Ccdc6 knock-in mice develop thyroid hyperplasia associated to an enhanced CREB1 activity
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Vincenza Leone1, Concetta Langella1, Francesco Esposito1, Claudio Arra2, Giuseppe Palma2, Domenica Rea2, Orlando Paciello3, Francesco Merolla1, Davide De Biase3, Serenella Papparella3, Angela Celetti1, Alfredo Fusco1,4
1Istituto per l’Endocrinologia ed Oncologia Sperimentale del CNR e/o Dipartimento di Medicina Molecolare e Biotecnologie Mediche, Università degli Studi di Napoli “Federico II”, Naples, Italy
2Istituto Nazionale per lo Studio e la Cura dei Tumori “Fondazione Giovanni Pascale”, IRCCS, Naples, Italy
3Department of Pathology and Animal Health, University of Naples “Federico II”, Naples, Italy
4Instituto Nacional de Câncer - INCA, Rua André Cavalcanti, Rio de Janeiro, CEP RJ, Brazil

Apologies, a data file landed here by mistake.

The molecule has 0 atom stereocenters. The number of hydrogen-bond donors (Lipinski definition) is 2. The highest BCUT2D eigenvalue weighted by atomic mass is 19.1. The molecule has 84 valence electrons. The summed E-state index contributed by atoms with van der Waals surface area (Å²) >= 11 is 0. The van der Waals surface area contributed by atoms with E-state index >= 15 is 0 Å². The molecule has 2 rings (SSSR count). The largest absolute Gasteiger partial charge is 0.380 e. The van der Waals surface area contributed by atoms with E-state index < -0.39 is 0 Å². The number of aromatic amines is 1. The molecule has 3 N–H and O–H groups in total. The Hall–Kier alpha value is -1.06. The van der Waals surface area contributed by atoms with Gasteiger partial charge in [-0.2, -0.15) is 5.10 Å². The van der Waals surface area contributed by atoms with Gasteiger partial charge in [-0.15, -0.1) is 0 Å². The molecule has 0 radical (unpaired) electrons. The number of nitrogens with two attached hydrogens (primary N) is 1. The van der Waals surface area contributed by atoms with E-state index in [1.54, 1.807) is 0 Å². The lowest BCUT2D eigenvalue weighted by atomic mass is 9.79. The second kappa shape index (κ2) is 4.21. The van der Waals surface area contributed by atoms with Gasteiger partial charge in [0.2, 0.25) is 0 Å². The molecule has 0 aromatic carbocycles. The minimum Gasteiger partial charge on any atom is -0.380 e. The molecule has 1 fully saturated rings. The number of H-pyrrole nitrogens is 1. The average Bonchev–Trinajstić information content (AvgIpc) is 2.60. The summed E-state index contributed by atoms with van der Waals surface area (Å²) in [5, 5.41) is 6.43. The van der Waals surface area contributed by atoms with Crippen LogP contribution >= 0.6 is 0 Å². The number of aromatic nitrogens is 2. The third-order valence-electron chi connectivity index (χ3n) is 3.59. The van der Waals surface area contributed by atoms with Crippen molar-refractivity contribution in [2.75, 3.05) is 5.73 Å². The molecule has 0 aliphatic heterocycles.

Alfredo Fusco, e-mail: [email protected]
Keywords: Ccdc6, thyroid, CREB1, knock-in mice
Received: February 3, 2015 Accepted: April 14, 2015 Published: April 27, 2015
CCDC6 was originally identified upon rearrangement with RET in human thyroid papillary carcinomas generating the RET/PTC1 oncogene. We have previously reported that CCDC6 interacts with CREB1 and represses its transcriptional activity.
Since the function of at least one allele of CCDC6 is lost following RET/PTC1 rearrangements, we aimed at the generation of mice, carrying a CCDC6 mutant gene. Previous studies suggested that the coiled-coil domain of CCDC6, mainly encoded by human exon 2, is required for the protein function. Therefore, we engineered a murine Ccdc6 construct, carrying a deletion of the exon 2, that was able to exert only a mild repression on CREB1 transcriptional activity, with respect to the wild type Ccdc6. Subsequently, we generated Ccdc6-ex2 knock-in mice. These mice developed thyroid hyperplasia associated with an enhanced CREB1 activity and an increased expression of the CREB-1 regulated genes.
These results strongly support a CCDC6 promoting role, ascribed to its functional impairment, in the development of thyroid papillary carcinomas harboring the RET/PTC1 oncogene.
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